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Sokushinbutsu Is The Practice Of Mummifying Yourself...While You're Still Alive

NOVEMBER 25, 2016  —  By Corinne Sanders

If you think you're dedicated to your goals, just wait until you hear what Buddhist monks used to do in Japan.

Between the 11th and 19th centuries, Shingon monks in Yamagata, Japan, were so disciplined that they actually practiced sokushinbutsu, a process of self-mummification. While it is believed that hundreds attempted this practice and failed, 24 succeeded at transforming themselves into mummies with a strict diet and deliberate dehydration...while they were still alive.

Kūkai, the founder of the Shingon school of Buddhism in Japan, is believed to have brought this practice from China.

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Monks believed that doing this would help them become more Buddha-like, redeem mankind, and get into Tusita Heaven, where they would need their physical bodies.

This process was perfected in the Haguro, Gassan, and Yudono mountains, where monks would begin the mokujikigyo diet, which literally means "eating a tree." They ate only pine needles, tree roots, bark, nuts, berries, and seeds to eliminate fat from their bodies.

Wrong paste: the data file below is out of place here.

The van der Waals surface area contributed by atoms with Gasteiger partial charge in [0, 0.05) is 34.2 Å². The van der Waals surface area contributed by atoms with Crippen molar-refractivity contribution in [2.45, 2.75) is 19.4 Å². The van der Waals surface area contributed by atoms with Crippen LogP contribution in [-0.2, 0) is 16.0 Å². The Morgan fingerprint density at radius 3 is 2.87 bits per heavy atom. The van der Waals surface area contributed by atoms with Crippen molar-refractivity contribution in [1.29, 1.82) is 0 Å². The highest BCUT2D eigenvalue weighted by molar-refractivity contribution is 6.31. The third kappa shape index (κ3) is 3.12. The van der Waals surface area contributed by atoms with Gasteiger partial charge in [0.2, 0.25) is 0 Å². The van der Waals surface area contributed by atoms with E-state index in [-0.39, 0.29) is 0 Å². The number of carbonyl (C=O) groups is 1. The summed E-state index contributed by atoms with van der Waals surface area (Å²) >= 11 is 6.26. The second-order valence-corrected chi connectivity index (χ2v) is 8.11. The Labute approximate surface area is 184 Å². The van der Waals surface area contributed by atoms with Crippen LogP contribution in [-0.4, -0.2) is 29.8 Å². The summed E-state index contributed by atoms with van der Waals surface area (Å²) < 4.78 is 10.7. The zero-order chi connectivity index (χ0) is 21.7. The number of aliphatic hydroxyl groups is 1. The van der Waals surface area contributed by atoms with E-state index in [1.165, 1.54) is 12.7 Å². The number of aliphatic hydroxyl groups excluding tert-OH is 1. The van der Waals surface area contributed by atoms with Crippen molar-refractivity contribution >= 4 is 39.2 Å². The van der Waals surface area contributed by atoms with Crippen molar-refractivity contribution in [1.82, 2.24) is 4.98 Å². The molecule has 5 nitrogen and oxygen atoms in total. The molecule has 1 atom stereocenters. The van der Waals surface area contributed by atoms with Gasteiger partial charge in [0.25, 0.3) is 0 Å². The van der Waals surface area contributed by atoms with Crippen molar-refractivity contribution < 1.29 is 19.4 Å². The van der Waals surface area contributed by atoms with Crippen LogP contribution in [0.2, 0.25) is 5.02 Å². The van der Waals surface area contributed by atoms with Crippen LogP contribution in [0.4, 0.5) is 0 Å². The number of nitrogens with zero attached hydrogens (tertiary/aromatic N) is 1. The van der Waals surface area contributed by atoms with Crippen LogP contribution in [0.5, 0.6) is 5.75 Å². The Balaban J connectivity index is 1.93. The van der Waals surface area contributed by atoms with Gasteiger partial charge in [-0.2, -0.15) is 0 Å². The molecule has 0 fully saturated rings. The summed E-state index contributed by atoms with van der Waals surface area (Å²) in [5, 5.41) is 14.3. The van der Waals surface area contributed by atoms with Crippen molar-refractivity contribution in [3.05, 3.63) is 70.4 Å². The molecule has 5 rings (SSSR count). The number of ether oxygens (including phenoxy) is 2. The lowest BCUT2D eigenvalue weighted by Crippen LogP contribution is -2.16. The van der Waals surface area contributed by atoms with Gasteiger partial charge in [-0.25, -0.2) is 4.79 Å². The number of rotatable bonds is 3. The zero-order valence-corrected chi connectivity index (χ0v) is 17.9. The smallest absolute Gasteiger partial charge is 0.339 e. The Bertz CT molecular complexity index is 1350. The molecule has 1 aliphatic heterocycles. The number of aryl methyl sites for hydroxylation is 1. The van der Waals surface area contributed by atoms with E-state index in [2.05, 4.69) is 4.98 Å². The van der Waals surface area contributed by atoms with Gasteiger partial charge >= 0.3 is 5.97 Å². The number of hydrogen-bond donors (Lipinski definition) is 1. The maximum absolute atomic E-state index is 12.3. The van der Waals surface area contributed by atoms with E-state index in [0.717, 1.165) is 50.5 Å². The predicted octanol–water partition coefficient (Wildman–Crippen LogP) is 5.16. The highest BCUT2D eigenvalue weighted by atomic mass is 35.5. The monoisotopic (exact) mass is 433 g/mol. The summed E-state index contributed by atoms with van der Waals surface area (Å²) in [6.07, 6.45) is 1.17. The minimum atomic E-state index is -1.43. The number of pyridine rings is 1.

This would last anywhere from 1,000 days to 10 years, and served to remove naturally occurring bacteria and moisture from the body so that it would not decompose. To dehydrate themselves, they only drank a small amount of water, slowly reducing their liquid intake.

They would then begin drinking a poisonous tea made from the sap of the Chinese lacquer tree. This caused them to vomit and lose fluids. It also prevented maggots from feeding on their bodies after they died.

When the monks were close to death, they would get inside small pine boxes and begin meditating. Others then lowered it into the ground and covered it with charcoal, providing the monks with a bamboo rod so they could breathe.

They were also left with a bell to alert the others that they were still alive. When the bell stopped ringing, the other monks sealed the grave and waited 1,000 days before digging up the body and inspecting it for decay.

Those who did decay were buried again for good, but the few who were successfully preserved were then dressed up and placed in temples for others to worship.

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The practice of sokushinbutsu has since died out, as the Japanese government made it illegal in 1877. However, one monk named Bukkai successfully mummified himself in 1903.

(via All That Is Interesting)

I can't even fathom the amount of self-control it takes to slowly starve and dehydrate yourself to death. Though I would never even think about following in their footsteps, I really have to admire their dedication to their beliefs.

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